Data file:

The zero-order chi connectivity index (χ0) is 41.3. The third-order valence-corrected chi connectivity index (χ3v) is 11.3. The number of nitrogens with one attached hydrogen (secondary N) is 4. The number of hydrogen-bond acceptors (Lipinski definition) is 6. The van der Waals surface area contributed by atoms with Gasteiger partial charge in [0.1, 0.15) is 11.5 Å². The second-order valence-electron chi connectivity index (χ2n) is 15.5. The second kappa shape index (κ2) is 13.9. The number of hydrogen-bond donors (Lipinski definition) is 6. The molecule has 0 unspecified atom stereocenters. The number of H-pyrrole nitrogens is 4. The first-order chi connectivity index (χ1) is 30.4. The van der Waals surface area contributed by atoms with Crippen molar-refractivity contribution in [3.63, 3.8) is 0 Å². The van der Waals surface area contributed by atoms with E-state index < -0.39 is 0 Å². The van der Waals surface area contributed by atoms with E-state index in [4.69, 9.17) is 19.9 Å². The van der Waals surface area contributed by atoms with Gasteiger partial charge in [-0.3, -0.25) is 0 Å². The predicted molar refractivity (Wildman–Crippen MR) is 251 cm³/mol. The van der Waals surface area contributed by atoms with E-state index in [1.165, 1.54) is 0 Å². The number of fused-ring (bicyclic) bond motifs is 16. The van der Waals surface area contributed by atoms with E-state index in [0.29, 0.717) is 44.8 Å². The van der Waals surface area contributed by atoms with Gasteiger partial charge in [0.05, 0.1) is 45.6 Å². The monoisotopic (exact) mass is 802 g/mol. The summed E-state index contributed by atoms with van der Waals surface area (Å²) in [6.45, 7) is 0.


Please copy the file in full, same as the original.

The zero-order chi connectivity index (χ0) is 41.3. The third-order valence-corrected chi connectivity index (χ3v) is 11.3. The number of nitrogens with one attached hydrogen (secondary N) is 4. The number of hydrogen-bond acceptors (Lipinski definition) is 6. The van der Waals surface area contributed by atoms with Gasteiger partial charge in [0.1, 0.15) is 11.5 Å². The second-order valence-electron chi connectivity index (χ2n) is 15.5. The second kappa shape index (κ2) is 13.9. The number of hydrogen-bond donors (Lipinski definition) is 6. The molecule has 0 unspecified atom stereocenters. The number of H-pyrrole nitrogens is 4. The first-order chi connectivity index (χ1) is 30.4. The van der Waals surface area contributed by atoms with Crippen molar-refractivity contribution in [3.63, 3.8) is 0 Å². The van der Waals surface area contributed by atoms with E-state index < -0.39 is 0 Å². The van der Waals surface area contributed by atoms with E-state index in [4.69, 9.17) is 19.9 Å². The van der Waals surface area contributed by atoms with Gasteiger partial charge in [-0.3, -0.25) is 0 Å². The predicted molar refractivity (Wildman–Crippen MR) is 251 cm³/mol. The van der Waals surface area contributed by atoms with E-state index in [1.165, 1.54) is 0 Å². The number of fused-ring (bicyclic) bond motifs is 16. The van der Waals surface area contributed by atoms with E-state index in [0.29, 0.717) is 44.8 Å². The van der Waals surface area contributed by atoms with Gasteiger partial charge in [0.05, 0.1) is 45.6 Å². The monoisotopic (exact) mass is 802 g/mol. The summed E-state index contributed by atoms with van der Waals surface area (Å²) in [6.45, 7) is 0.